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It's SALE time again! The Troven is on sale September 8-13. If you loved it, tell your friends! If you haven't read it, grab a copy!
Sale in the US
Sale in the UK
For centuries, young men in their eighteenth year have been sent away from the small village of Dungan for a year-long exile as they begin their journey into manhood. This traditional exile, the Troven, was instituted so that young men may find themselves, find their purpose, and find their place in the world. When Kaz Kinsley and his three friends leave to begin their Troven, all they have on their minds is getting to the first sign of civilization and finding a way to survive on their own. Fate has more in mind for these young men, though. Stone Seekers are on the move, sent by the evil sorcerer Mordyar to find six magical stones, each with the power to enhance one of six gifts every person in Denall is born with. When Kaz unknowingly comes into possession of the Sight Stone, he and his friends become part of the story of the Stones of Power, and their Troven suddenly becomes something much more.
I've come to learn that prayer is less about me trying to convince God to do the things I want Him to do and more about me recognizing the blessings God has and is pouring out on me.
Telling a kid they can be anything in life, when I know they actually believe a Zombie Apocalypse is coming.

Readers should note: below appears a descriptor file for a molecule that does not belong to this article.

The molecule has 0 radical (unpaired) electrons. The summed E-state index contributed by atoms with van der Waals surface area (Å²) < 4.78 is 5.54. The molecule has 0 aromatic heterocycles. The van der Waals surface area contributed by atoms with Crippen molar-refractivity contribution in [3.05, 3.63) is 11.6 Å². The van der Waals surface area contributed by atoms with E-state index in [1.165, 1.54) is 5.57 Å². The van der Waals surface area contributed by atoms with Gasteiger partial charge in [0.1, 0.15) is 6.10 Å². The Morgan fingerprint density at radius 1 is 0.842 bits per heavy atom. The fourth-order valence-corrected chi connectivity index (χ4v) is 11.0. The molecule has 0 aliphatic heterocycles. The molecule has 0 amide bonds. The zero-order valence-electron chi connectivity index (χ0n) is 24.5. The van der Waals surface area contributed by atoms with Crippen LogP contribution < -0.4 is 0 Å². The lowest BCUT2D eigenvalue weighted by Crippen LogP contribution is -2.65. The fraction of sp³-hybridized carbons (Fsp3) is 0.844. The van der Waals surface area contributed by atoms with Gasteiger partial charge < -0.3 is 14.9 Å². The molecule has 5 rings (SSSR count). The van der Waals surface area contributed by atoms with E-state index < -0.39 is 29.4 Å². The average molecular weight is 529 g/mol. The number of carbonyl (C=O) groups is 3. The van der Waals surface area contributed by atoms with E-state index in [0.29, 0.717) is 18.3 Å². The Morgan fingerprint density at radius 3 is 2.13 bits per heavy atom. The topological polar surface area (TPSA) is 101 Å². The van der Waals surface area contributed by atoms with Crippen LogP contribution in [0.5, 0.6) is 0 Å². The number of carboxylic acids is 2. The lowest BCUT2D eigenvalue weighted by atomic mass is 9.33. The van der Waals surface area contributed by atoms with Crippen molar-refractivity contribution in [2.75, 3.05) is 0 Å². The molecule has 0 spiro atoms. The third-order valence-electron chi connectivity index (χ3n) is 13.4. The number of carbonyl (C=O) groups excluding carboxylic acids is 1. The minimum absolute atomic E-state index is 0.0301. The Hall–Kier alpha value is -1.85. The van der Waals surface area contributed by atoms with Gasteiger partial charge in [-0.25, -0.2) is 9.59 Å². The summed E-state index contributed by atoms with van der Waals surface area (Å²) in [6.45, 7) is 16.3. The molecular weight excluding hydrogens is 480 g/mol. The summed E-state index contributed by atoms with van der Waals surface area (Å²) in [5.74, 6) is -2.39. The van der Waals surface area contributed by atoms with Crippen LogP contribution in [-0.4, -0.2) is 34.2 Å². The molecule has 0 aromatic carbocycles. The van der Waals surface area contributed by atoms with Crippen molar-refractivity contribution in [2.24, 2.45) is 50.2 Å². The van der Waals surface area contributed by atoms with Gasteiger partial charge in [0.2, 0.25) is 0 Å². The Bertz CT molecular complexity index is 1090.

I saw a sign the other day, "Absolutely NO TRUCKS!"
I'm guessing that out there somewhere a truck driver is saying, "it didn't say absolutely no trucks, so I thought I would be the exception."
Codex of Light is a well-written fantasy novel by E. P. Stein about two very unlikely travel companions running for their lives from danger after danger as they traverse the harsh Bereaved Desert.
The protagonist, Dallet, is a student of religion with no skills in battle. He is charged with delivering a Codex, a sacred religious book with powers for those who read it, to the Brass Gates. On his way his caravan is attacked and (spoiler alert if you haven't looked at the cover of the book) he is taken as a slave to a drakin, named Torak, a half dragon, half human. This brutal drakin is trained for battle only and keeps Dallet alive for the status he will gain by having a slave.
Overall I really enjoyed this book. It is well written. For example, I loved how Stein describes the sun, at the beginning of the novel, working its way across the sky, finish its day of work etc. Small details like this make it a unique and interesting experience to read this book. I was actually a little sad that the book didn't end with the sun taking a break after a long day of work.
I also like how there are multiple societies, races, religions in the world Stein has created. This gives a more real feeling to the entire story. As we discover the Drakin culture through Dallet we learn it as he does, so it doesn't slow down the story telling, but gives the reader information as needed.